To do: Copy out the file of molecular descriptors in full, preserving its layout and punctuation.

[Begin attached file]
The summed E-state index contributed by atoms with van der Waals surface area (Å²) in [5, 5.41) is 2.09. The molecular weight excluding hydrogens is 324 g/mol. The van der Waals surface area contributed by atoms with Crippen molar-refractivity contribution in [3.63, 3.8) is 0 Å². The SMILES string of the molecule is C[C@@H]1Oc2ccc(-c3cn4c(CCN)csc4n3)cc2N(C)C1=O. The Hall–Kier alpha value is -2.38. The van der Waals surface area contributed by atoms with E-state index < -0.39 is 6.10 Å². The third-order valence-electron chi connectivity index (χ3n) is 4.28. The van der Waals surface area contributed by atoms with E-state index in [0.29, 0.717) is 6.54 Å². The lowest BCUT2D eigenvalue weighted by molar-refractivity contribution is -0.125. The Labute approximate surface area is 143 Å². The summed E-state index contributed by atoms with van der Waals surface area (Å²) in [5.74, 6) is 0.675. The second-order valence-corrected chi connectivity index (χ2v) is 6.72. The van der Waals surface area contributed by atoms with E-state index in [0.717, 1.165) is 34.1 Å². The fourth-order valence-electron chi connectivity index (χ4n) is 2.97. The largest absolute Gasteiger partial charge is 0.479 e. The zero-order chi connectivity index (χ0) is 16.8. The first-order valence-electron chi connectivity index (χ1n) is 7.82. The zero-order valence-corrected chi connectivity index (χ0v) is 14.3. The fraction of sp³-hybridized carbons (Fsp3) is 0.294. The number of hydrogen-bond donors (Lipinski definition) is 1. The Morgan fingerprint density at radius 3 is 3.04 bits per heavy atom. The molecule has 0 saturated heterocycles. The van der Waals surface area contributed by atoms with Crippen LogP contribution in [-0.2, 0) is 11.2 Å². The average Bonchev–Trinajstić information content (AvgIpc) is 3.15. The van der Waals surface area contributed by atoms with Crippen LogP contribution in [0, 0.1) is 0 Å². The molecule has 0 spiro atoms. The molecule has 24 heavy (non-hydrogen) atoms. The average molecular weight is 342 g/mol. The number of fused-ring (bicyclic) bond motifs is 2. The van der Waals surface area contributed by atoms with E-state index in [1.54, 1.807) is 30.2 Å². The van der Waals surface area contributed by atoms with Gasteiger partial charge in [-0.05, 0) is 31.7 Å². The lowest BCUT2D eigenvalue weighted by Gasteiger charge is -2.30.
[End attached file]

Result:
The summed E-state index contributed by atoms with van der Waals surface area (Å²) in [5, 5.41) is 2.09. The molecular weight excluding hydrogens is 324 g/mol. The van der Waals surface area contributed by atoms with Crippen molar-refractivity contribution in [3.63, 3.8) is 0 Å². The SMILES string of the molecule is C[C@@H]1Oc2ccc(-c3cn4c(CCN)csc4n3)cc2N(C)C1=O. The Hall–Kier alpha value is -2.38. The van der Waals surface area contributed by atoms with E-state index < -0.39 is 6.10 Å². The third-order valence-electron chi connectivity index (χ3n) is 4.28. The van der Waals surface area contributed by atoms with E-state index in [0.29, 0.717) is 6.54 Å². The lowest BCUT2D eigenvalue weighted by molar-refractivity contribution is -0.125. The Labute approximate surface area is 143 Å². The summed E-state index contributed by atoms with van der Waals surface area (Å²) in [5.74, 6) is 0.675. The second-order valence-corrected chi connectivity index (χ2v) is 6.72. The van der Waals surface area contributed by atoms with E-state index in [0.717, 1.165) is 34.1 Å². The fourth-order valence-electron chi connectivity index (χ4n) is 2.97. The largest absolute Gasteiger partial charge is 0.479 e. The zero-order chi connectivity index (χ0) is 16.8. The first-order valence-electron chi connectivity index (χ1n) is 7.82. The zero-order valence-corrected chi connectivity index (χ0v) is 14.3. The fraction of sp³-hybridized carbons (Fsp3) is 0.294. The number of hydrogen-bond donors (Lipinski definition) is 1. The Morgan fingerprint density at radius 3 is 3.04 bits per heavy atom. The molecule has 0 saturated heterocycles. The van der Waals surface area contributed by atoms with Crippen LogP contribution in [-0.2, 0) is 11.2 Å². The average Bonchev–Trinajstić information content (AvgIpc) is 3.15. The van der Waals surface area contributed by atoms with Crippen LogP contribution in [0, 0.1) is 0 Å². The molecule has 0 spiro atoms. The molecule has 24 heavy (non-hydrogen) atoms. The average molecular weight is 342 g/mol. The number of fused-ring (bicyclic) bond motifs is 2. The van der Waals surface area contributed by atoms with E-state index in [1.54, 1.807) is 30.2 Å². The van der Waals surface area contributed by atoms with Gasteiger partial charge in [-0.05, 0) is 31.7 Å². The lowest BCUT2D eigenvalue weighted by Gasteiger charge is -2.30.